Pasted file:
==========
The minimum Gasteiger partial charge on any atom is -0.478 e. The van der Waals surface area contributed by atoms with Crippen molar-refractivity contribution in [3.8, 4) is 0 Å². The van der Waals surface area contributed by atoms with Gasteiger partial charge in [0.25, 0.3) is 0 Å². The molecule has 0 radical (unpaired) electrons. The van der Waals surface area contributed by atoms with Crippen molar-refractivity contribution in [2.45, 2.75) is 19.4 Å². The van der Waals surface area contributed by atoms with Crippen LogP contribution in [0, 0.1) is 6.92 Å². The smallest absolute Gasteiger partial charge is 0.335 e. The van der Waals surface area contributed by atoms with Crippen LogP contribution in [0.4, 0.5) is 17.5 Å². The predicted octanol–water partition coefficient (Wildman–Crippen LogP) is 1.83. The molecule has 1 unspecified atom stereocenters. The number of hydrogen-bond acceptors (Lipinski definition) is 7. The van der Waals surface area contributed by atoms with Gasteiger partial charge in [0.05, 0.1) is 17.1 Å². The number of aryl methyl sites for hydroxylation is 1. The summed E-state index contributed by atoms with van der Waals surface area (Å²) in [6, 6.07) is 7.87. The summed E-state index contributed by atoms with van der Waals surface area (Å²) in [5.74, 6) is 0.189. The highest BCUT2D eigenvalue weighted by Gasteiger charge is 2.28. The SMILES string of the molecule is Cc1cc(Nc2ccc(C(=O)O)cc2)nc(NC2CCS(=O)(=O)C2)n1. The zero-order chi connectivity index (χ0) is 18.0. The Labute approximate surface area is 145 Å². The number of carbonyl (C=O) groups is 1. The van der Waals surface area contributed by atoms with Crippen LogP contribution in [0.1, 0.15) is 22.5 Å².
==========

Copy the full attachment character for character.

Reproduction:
The minimum Gasteiger partial charge on any atom is -0.478 e. The van der Waals surface area contributed by atoms with Crippen molar-refractivity contribution in [3.8, 4) is 0 Å². The van der Waals surface area contributed by atoms with Gasteiger partial charge in [0.25, 0.3) is 0 Å². The molecule has 0 radical (unpaired) electrons. The van der Waals surface area contributed by atoms with Crippen molar-refractivity contribution in [2.45, 2.75) is 19.4 Å². The van der Waals surface area contributed by atoms with Crippen LogP contribution in [0, 0.1) is 6.92 Å². The smallest absolute Gasteiger partial charge is 0.335 e. The van der Waals surface area contributed by atoms with Crippen LogP contribution in [0.4, 0.5) is 17.5 Å². The predicted octanol–water partition coefficient (Wildman–Crippen LogP) is 1.83. The molecule has 1 unspecified atom stereocenters. The number of hydrogen-bond acceptors (Lipinski definition) is 7. The van der Waals surface area contributed by atoms with Gasteiger partial charge in [0.05, 0.1) is 17.1 Å². The number of aryl methyl sites for hydroxylation is 1. The summed E-state index contributed by atoms with van der Waals surface area (Å²) in [6, 6.07) is 7.87. The summed E-state index contributed by atoms with van der Waals surface area (Å²) in [5.74, 6) is 0.189. The highest BCUT2D eigenvalue weighted by Gasteiger charge is 2.28. The SMILES string of the molecule is Cc1cc(Nc2ccc(C(=O)O)cc2)nc(NC2CCS(=O)(=O)C2)n1. The zero-order chi connectivity index (χ0) is 18.0. The Labute approximate surface area is 145 Å². The number of carbonyl (C=O) groups is 1. The van der Waals surface area contributed by atoms with Crippen LogP contribution in [0.1, 0.15) is 22.5 Å².